Game 2- Blindfold joining on the board
On the whiteboard or blackboard the teacher has written some things that need to be joined up by lines, e.g. adjectives on the left and their opposites on the right or sentence beginning on the left and sentence endings on the right.
"Can anyone tell me which one this word joins up with?" [hold the pen or chalk on the right of one of the words on the left] "Freezing? Here?" [start drawing a line that is going towards completely the wrong word] "No? Which direction? Up?" [move up, but too much in that direction] "No? Okay, what is this direction? Up, good. And what's the opposite of up, this way? Not quite, under in the opposite of on. What's the opposite of upstairs?" [mime your fingers walking up and down some stairs "Yup, downstairs. So, the opposite of up is...? Got it, down! So what's this way? This way? This way? This way?" [make a gesture for stop, e.g. open palm towards the students] "Stop! Good, so we've got up, down and stop so far. What about this way? Right, that's right! Right, that's right, ha ha! And the opposite is...? Good, left, but remember the difference between l and r that we studied before. What's the first letter of 'left'? L, good. So, flap your tongue. And the other word is, right, right! So, keep your tongue still. What's this?" [pointing at the light] "Light. L l l l l l light. And this direction? Rrrrrrrright. Like a dog growling. Great. So the four directions we learnt are up, down, left and ...? Right, that's right! Okay, I know, not funny. Sorry!"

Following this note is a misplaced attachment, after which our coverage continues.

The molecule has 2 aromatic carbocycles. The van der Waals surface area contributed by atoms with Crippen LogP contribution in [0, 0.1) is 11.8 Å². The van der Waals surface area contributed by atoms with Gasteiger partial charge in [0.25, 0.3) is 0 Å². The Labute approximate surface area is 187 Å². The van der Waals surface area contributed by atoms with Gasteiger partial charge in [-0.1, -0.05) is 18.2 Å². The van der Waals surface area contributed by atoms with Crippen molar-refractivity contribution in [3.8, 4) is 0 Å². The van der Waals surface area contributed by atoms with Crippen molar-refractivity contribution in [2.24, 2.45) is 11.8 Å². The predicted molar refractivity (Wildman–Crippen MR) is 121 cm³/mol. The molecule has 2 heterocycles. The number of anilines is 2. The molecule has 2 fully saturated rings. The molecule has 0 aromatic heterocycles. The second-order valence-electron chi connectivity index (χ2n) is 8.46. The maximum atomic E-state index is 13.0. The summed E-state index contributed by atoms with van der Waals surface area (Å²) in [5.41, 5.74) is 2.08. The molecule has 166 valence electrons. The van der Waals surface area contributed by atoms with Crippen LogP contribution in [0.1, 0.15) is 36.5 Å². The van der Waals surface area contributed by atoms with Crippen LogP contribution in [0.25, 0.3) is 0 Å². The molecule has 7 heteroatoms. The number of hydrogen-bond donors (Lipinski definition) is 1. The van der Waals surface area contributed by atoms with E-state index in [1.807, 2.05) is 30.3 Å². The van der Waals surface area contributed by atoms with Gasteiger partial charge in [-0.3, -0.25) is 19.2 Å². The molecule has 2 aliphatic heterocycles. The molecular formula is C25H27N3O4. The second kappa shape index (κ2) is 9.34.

"Okay, any volunteers to join some of these words on the board together? No, okay. I'll close my eyes and spin round and the person who my finger is pointing at has to start. And that person is... Tomoko! Okay, Tomoko, stand up and come up here. Don't worry, everyone is going to help you. Okay, here's the pen. Do you want to start on this one here? Good. Make the pen touch the board next to that word and then just stop. Okay everyone, tell Tomoko which way to go to join that word to the correct one on the right. Left? No! Okay, shout out which way she should go. Right, right, I can't hear you! Good, good, got it! Let's give Tomoko a round of applause, clap clap clap clap."
"Good, let's have a boy next. Alfonso? So, Alonso, I want you to do the same thing, but this time wearing... this!" [reveal one of those blindfolds that someone wears in a plane when they want to sleep, or anything else they can cover their eyes with such as a scarf] "Aha! Right, have you got it on properly? No looking! Good, take the pen."
"Okay, everyone, what one do you want him to start with? This one. No? This one? Everyone agree? So, tell him how to get there. Up, up..."
Copyright © 2009 Alex Case
Written by Alex Case for UsingEnglish.com